It's quiet in Kathmandu these days. For the last 20 years the city has been overpopulated with tourists and guest workers, all of whom have left, so it's emptier. But it's more than that. The quiet relates to a sense of fear.
I feel fear from everyone here: young, old, male, female, regardless of background or social standing. It shows itself in different ways.
A neighbor told me his daughter doesn't want to go back inside. She is still in shock -- and terrified. Some of our young monks encouraged her, saying "It's all right. A house doesn't collapse in a second." Eventually, she went in. But she is still scared.
Other people show fear by stockpiling supplies. They don't feel safe, so they gather more and more. They get rice from every aid group -- far more than they can eat -- leaving others nothing. Sometimes people even accost aid workers who are delivering supplies to other people, forcing them to hand over the aid. That just spreads the fear to the aid workers (fear for their lives) and to other Nepalese (fear of starvation).
I also see that fear can be dispelled. I just returned from the village of Barpak, a remote village near the epicenter of the earthquake. It is in ruins. The villagers have lost everything. Yet, I was struck by the spirit of the people in Barpak. Despite everything, they are still smiling. I asked how they can be so cheerful and they responded: "If one person were going through this, then yes, there would be sadness. But when everyone is suffering, we cannot live in sadness." Their spirit is so strong.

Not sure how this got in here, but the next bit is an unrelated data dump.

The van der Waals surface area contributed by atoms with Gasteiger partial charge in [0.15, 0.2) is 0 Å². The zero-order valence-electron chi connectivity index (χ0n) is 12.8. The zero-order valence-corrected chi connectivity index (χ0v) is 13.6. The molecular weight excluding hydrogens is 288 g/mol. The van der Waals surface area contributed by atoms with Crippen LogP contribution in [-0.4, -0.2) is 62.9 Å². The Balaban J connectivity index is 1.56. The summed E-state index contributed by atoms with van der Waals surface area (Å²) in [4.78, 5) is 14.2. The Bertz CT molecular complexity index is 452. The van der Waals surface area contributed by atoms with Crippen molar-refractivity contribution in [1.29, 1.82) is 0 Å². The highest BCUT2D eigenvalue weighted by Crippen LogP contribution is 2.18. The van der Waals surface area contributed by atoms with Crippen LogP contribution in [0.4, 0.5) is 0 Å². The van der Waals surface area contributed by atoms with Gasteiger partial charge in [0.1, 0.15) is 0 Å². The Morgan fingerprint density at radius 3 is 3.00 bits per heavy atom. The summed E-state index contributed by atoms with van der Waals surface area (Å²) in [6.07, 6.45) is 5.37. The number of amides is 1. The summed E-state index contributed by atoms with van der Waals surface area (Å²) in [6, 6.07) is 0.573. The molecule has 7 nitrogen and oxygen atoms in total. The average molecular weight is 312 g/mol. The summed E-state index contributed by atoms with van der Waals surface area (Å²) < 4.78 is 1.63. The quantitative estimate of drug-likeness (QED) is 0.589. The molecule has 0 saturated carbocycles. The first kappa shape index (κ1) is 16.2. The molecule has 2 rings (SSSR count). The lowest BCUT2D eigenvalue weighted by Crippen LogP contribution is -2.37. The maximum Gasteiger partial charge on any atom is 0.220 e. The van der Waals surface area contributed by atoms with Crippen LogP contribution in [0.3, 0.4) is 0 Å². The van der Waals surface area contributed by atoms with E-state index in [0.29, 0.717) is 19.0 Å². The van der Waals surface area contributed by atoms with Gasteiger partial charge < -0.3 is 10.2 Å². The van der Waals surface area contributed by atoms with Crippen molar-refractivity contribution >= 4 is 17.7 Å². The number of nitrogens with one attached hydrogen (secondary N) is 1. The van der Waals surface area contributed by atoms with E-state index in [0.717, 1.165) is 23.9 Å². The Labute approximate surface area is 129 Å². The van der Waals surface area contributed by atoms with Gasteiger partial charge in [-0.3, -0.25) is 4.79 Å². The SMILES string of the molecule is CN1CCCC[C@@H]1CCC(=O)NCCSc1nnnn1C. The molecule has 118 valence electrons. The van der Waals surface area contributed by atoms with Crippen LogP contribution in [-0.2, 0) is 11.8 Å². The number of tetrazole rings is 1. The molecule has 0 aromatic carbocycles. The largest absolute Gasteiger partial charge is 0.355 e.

Two different places with similar trauma, but different results, raises the question: How can we help others overcome their trauma and find resilience?
I think the answer lies in the very subtle but important connection to emotional well-being that comes from being productive. Supporting that connection requires a holistic approach to aid.
It is important to feed people, but we cannot stop there; we have to help them feed themselves. This is very important. When people go from being independent to being dependent it creates a huge psychological shift in the way they experience the world. In the short term such aid is essential--but it must be temporary. Otherwise, people begin to feel like beggars. We need to shift their environment, enable them to rediscover a sense of achievement, regain hope.
As the work of Buddhist Relief Services (BRS) expands, our vision is to help people not only sustain themselves, but grow in ways that will help them help others. This will increase their dignity, their self-respect, their hope and their happiness.
This self-sufficiency is important for adults, but it is also important for children, and is central to our vision of creating homes for those orphaned by the earthquakes. Not only will we be saving children from the streets -- protecting and educating them -- we hope that we will create an environment that will help them give back in the future. Some percentage of these children will be doctors, social workers, creative people, people who improve the world around them.
I believe that our work will not just have a one-time impact -- it will create a ripple effect that could impact the future of the world.